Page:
In a letter to John Thomas, president of the United Church of Christ (UCC), Rev. David Runnion-Bareford, founder of Biblical Witness Fellowship (BWF), called for the mainline Protestant denomination, which includes President Barack Obama as one of its members, to publicly repudiate the anti-Semitic statements which were made this week by Rev. Jeremiah Wright.
Mr. Runnion-Bareford’s organization represents a reactionary conservative wing of the UCC, a mainline Protestant denomination with 1.2 million members.
Rev. Wright, who served for many years as Mr. Obama’s pastor at the Trinity UCC in Chicago, said in an interview this week that President Obama had not spoken with him recently because “them Jews aren’t going to let him talk to me.” He added: “Ethnic cleansing is going on in Gaza. Ethnic cleansing of the Zionists is a sin and a crime against humanity.”
Wright also said Mr. Obama should have sent a U.S. delegation to the World Conference on Racism held recently in Geneva, Switzerland, but that the president did not for fear of offending Jews and Israel. He specifically cited the American Israel Public Affairs Committee, an influential pro-Israel lobbying group.
“They [the Jews] will not let him to talk to somebody who calls a spade what it is,” Rev. Wright added. “He’s a politician; I’m a pastor. He’s got to do what politicians do.”
Rev. Runnion-Bareford, in his letter, maintained that such language only promotes violence and hatred against a people close to the heart of God, adding, “The impact of anti-Semitism is graphically illustrated by the tragic murders which took place in the Holocaust Museum in Washington D.C.”
But no criticism of Rev. Wright’s latest remarks has been forthcoming from Mr. Thomas or other leaders of the denomination.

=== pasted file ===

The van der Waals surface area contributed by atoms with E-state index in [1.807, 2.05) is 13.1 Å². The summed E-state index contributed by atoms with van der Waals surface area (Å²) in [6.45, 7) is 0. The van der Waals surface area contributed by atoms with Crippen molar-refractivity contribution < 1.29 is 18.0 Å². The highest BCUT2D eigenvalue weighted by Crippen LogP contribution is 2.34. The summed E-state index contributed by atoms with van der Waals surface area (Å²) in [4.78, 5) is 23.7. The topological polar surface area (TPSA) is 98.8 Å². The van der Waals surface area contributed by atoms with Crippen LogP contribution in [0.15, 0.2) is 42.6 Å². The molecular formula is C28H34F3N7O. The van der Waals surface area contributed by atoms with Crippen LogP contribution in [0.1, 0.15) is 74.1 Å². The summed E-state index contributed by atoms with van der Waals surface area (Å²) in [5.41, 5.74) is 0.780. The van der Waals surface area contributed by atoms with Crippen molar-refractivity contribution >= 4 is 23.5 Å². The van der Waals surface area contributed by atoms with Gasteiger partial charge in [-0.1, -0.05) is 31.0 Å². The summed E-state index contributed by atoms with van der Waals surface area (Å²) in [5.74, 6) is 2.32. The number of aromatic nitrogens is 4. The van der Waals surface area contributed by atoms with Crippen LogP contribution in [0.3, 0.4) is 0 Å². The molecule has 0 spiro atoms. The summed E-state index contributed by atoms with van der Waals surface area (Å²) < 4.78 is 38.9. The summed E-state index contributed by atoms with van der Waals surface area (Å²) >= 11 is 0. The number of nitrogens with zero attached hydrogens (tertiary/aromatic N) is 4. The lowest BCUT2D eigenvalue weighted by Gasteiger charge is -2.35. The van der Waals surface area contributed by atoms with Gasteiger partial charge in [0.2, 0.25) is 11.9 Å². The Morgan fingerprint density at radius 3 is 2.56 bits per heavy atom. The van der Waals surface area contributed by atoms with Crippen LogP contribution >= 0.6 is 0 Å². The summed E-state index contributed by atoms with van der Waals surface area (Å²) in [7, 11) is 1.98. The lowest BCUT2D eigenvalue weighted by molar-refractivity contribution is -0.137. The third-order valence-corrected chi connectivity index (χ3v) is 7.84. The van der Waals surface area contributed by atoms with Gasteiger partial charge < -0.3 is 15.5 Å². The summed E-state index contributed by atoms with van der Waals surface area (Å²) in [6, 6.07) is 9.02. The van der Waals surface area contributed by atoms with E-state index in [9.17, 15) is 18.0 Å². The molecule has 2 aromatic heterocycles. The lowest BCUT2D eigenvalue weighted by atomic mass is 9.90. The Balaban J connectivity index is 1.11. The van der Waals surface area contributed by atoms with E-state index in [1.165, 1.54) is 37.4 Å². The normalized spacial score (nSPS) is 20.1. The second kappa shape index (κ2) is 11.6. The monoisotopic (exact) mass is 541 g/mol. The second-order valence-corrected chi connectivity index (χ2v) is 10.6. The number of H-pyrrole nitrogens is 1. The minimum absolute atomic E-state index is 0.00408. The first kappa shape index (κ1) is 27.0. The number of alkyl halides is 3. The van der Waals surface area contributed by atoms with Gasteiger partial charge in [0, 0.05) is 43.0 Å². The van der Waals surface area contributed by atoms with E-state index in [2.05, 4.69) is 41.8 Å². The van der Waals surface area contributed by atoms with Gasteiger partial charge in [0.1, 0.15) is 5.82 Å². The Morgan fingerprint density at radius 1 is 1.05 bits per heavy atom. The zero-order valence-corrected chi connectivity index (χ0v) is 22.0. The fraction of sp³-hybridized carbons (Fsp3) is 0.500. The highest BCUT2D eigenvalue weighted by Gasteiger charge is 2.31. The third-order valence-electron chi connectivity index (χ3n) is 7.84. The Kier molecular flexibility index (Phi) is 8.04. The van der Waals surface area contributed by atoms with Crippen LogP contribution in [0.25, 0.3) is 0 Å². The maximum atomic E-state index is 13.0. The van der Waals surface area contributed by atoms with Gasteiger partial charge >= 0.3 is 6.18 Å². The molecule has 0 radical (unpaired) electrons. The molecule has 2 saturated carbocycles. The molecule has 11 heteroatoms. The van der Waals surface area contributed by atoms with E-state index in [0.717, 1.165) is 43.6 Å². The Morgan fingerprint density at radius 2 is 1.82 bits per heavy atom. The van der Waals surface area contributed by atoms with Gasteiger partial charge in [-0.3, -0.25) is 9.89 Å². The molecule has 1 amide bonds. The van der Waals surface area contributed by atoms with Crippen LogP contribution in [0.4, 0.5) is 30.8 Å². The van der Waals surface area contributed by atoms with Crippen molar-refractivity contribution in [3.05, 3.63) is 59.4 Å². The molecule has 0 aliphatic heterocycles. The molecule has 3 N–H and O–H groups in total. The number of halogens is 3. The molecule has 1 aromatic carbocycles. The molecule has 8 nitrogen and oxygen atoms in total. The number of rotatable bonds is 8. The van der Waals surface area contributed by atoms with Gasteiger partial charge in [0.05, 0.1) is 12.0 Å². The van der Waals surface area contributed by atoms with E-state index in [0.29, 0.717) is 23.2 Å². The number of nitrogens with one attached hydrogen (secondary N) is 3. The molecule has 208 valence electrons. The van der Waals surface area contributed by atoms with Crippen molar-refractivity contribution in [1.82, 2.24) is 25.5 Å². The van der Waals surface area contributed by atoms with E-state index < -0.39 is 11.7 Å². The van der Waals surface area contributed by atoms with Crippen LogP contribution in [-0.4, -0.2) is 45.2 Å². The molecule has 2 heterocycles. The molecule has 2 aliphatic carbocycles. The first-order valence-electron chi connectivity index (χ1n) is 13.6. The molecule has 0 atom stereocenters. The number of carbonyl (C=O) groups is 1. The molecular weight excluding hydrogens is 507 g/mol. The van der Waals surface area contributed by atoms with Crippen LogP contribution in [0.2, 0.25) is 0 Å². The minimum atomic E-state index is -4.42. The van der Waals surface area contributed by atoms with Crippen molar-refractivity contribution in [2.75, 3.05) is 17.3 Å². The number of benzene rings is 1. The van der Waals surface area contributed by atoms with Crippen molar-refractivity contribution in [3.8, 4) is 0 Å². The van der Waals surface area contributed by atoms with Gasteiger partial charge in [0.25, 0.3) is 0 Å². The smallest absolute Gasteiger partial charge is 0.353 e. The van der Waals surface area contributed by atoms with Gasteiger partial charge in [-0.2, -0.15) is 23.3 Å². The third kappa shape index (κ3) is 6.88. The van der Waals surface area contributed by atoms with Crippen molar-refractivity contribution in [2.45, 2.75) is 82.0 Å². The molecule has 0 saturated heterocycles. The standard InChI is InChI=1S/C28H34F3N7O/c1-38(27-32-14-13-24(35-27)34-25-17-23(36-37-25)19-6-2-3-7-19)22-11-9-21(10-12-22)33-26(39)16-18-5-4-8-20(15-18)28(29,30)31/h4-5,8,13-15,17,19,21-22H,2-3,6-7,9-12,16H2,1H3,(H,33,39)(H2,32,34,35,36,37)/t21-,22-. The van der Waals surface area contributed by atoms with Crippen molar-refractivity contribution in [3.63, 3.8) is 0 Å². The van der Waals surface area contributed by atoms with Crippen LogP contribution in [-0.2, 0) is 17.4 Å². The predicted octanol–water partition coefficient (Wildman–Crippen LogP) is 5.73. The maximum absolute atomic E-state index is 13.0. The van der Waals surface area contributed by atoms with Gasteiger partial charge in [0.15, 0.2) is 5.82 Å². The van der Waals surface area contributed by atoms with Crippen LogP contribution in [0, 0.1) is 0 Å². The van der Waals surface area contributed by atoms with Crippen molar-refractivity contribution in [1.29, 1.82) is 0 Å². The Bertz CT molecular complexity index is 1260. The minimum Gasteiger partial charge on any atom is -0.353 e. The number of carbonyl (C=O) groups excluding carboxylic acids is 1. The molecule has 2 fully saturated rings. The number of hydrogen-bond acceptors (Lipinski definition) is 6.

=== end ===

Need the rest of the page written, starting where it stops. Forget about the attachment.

The UCC in several official statements has denounced the Israeli occupation of Gaza and the West Bank and has called for the creation of a Palestinian state.
Rev. Wright is no stranger to controversy. In a sermon delivered in 2003, he said: “The government gives them [African Americans] the drugs, builds bigger prisons, passes a three-strike law and then wants us to sing ‘God Bless America.’ No, no, no, God damn America, that’s in the Bible for killing innocent people. God damn America for treating our citizens as less than human. God damn America for as long as she acts like she is God and she is supreme.”
In addition to damning America, he told his congregation on the Sunday after Sept. 11, 2001 that the United States had brought on al Qaeda’s attacks because of its own terrorism. “We bombed Hiroshima, we bombed Nagasaki, and we nuked far more than the thousands in New York and the Pentagon, and we never batted an eye.” He went on to say: “We have supported state terrorism against the Palestinians and black South Africans, and now we are indignant because the stuff we have done overseas is now brought right back to our own front yards. America’s chickens are coming home to roost.”
But the UCC has refused to take the minister to task for any of his inflammatory statements. In his defense of the fiery African American minister, UCC President Thomas said in 2008: “I have first-hand experience of Trinity, its leaders and its ministers, and I know it to be a faithful, generous, and justice-minded congregation that takes seriously its ministry within and among the African-American community on Chicago’s south side.”
Paul L. Williams, Ph.D., is the author of such best-selling books as The Day of Islam, The Al Qaeda Connection, Osama’s Revenge: The Next 9/11, The Complete Idiot’s Guide to the Crusades and The Vatican Exposed. An award-winning journalist, he is a frequent guest on such national news networks as ABC News, CBS News, Fox News, MSNBC, and NPR.
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